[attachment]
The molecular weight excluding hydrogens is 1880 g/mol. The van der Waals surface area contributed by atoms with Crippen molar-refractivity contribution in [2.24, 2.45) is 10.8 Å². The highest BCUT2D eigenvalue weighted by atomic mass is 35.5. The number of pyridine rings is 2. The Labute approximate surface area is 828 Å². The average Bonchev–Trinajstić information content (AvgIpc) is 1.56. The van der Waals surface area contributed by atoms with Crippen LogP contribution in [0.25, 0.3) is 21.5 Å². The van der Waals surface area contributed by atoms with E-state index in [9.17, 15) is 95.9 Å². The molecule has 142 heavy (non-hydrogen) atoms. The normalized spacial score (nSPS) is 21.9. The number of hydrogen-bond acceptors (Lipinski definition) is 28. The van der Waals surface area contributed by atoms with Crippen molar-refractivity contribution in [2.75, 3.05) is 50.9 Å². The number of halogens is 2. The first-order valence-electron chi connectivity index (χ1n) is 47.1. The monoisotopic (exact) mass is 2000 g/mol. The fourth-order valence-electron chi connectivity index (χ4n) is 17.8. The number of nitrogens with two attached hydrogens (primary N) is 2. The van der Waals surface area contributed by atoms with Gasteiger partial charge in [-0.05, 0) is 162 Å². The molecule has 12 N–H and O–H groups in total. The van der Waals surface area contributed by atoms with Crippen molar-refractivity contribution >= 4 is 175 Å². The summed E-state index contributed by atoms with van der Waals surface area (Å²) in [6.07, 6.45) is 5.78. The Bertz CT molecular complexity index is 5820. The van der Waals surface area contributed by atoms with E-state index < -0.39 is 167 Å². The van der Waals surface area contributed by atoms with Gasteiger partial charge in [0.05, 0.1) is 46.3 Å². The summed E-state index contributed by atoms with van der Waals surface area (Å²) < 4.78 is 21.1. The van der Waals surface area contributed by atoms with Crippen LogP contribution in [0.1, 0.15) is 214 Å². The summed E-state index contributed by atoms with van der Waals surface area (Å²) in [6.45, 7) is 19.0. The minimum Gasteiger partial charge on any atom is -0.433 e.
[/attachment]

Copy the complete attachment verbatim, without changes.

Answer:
The molecular weight excluding hydrogens is 1880 g/mol. The van der Waals surface area contributed by atoms with Crippen molar-refractivity contribution in [2.24, 2.45) is 10.8 Å². The highest BCUT2D eigenvalue weighted by atomic mass is 35.5. The number of pyridine rings is 2. The Labute approximate surface area is 828 Å². The average Bonchev–Trinajstić information content (AvgIpc) is 1.56. The van der Waals surface area contributed by atoms with Crippen LogP contribution in [0.25, 0.3) is 21.5 Å². The van der Waals surface area contributed by atoms with E-state index in [9.17, 15) is 95.9 Å². The molecule has 142 heavy (non-hydrogen) atoms. The normalized spacial score (nSPS) is 21.9. The number of hydrogen-bond acceptors (Lipinski definition) is 28. The van der Waals surface area contributed by atoms with Crippen molar-refractivity contribution in [2.75, 3.05) is 50.9 Å². The number of halogens is 2. The first-order valence-electron chi connectivity index (χ1n) is 47.1. The monoisotopic (exact) mass is 2000 g/mol. The fourth-order valence-electron chi connectivity index (χ4n) is 17.8. The number of nitrogens with two attached hydrogens (primary N) is 2. The van der Waals surface area contributed by atoms with Gasteiger partial charge in [-0.05, 0) is 162 Å². The molecule has 12 N–H and O–H groups in total. The van der Waals surface area contributed by atoms with Crippen molar-refractivity contribution >= 4 is 175 Å². The summed E-state index contributed by atoms with van der Waals surface area (Å²) in [6.07, 6.45) is 5.78. The Bertz CT molecular complexity index is 5820. The van der Waals surface area contributed by atoms with E-state index < -0.39 is 167 Å². The van der Waals surface area contributed by atoms with Gasteiger partial charge in [0.05, 0.1) is 46.3 Å². The summed E-state index contributed by atoms with van der Waals surface area (Å²) < 4.78 is 21.1. The van der Waals surface area contributed by atoms with Crippen LogP contribution in [0.1, 0.15) is 214 Å². The summed E-state index contributed by atoms with van der Waals surface area (Å²) in [6.45, 7) is 19.0. The minimum Gasteiger partial charge on any atom is -0.433 e.